If your home is on fire, which of the following would you prefer?
- A response by a crew of firefighters that includes volunteers who have a relatively minimal amount of training.
- No response.
We think we know the answer, because for centuries volunteer firefighters have been responding to home fires, often making the difference in saving the structure and sometimes making the difference in saving lives.
But despite those centuries of success, the federal government in the past decade decided that the system was broken. So along came new sets of regulations and increased training requirements. And down went the ranks of volunteer firefighters.
The fallout from that can be catastrophic. Just ask Archie Powers. His Gold Hill-area garage was destroyed and home badly damaged by a fire that occurred on a day when a volunteer-staffed fire station was not staffed, because there simply are not enough volunteers to handle all the necessary slots.
Fire departments — such as Jackson County Fire District No. 3, which covers the Gold Hill area and much of the northern portion of the Bear Creek Valley — find themselves in a squeeze play. Funding is stagnant or shrinking; the vast majority of calls that come in are for medical assistance and reimbursements for many of those calls do not cover the costs; and now well-meaning rules applied by people wearing blinders have cut into the departments' manpower.
Regulators were missing the bigger picture when they raised the standard to a point that training becomes almost a full-time job for two months. That bigger picture is easy to describe: People are busy. They want to help their community, but they are not willing to give up a big chunk of their lives to do it.
In trying to make communities safer by imposing tougher training standards, the feds instead succeeded in making them less safe.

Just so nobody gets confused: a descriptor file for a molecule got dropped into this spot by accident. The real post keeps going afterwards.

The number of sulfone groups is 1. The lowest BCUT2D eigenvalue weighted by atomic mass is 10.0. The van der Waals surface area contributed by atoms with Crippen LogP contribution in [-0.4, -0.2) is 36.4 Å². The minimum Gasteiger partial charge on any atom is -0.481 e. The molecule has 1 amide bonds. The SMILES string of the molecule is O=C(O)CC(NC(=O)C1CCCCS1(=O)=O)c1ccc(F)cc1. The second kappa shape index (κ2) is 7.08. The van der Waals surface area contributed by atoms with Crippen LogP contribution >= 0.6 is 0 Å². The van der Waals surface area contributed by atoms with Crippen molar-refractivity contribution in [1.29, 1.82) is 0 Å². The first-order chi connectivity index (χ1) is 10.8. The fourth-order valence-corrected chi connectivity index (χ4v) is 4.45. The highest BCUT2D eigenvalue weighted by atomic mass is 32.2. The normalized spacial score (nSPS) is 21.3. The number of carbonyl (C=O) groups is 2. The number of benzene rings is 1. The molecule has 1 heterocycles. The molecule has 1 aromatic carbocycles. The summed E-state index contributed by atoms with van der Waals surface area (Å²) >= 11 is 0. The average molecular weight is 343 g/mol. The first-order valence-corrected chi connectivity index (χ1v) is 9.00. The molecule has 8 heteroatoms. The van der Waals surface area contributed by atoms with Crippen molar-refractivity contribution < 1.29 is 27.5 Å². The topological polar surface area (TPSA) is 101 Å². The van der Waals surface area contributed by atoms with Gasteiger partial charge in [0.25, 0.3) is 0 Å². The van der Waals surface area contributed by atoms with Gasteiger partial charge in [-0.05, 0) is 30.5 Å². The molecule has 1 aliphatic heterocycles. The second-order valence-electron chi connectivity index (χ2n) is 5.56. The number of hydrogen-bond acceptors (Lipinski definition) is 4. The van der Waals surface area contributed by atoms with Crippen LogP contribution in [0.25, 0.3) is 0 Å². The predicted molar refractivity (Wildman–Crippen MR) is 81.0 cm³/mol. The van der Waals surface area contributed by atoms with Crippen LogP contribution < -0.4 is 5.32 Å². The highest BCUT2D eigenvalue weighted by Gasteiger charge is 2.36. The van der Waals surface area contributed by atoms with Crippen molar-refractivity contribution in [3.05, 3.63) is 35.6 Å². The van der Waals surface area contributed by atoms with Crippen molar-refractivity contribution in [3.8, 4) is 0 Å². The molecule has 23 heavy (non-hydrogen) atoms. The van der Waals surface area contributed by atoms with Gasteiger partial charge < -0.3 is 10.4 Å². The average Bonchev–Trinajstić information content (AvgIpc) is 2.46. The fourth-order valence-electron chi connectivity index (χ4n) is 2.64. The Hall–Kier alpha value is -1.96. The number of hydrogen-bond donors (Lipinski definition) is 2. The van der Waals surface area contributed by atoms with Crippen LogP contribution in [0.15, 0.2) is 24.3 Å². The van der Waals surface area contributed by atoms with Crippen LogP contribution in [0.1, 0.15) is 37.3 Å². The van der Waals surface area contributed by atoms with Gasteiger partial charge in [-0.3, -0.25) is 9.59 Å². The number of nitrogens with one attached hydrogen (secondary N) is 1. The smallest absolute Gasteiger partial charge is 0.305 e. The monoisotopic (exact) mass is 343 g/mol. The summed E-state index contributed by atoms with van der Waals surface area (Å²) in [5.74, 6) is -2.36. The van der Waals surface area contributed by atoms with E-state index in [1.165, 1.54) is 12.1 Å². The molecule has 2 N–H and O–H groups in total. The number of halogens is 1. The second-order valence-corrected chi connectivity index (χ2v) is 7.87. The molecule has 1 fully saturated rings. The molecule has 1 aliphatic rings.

There is no question that we would all prefer a fully qualified fire crew to respond to our house if a fire broke out. But the evidence of centuries of volunteer fire fighting shows that firefighters with modest credentials can do the job, especially when they are working in tandem with paid professionals or experienced volunteers.
A large number of paid volunteers remains in the country, and in Oregon, where of the approximately 10,000 firefighters, 8,000 are volunteers. But that number represents a decline that matches the national decline of 10 to 12 percent.
Those volunteers not only provide the backbone for firefighting efforts in the state, and especially in rural communities, but also save taxpayers a huge amount of money through their donated time. Nationally, the savings in 2010 were pegged at $3.7 billion, with Oregon's share put at $444 million for the year.
Volunteers not only contribute to the safety and finances of communities, but make those communities more closely knit through the interaction that comes from bringing people from all walks of life together in a volunteer effort.
Firefighters should be adequately trained, both for the protection of the community and their own safety. But that training happened in part for years at reduced levels and through the wisdom passed down by more experienced members of the departments.
There's a middle ground that can accommodate safety and recruiting alike.
The federal government and other agencies involved in setting training standards need to take the blinders off, rely on a little common sense and find a way to accomplish necessary training without driving off the people it's intended to help.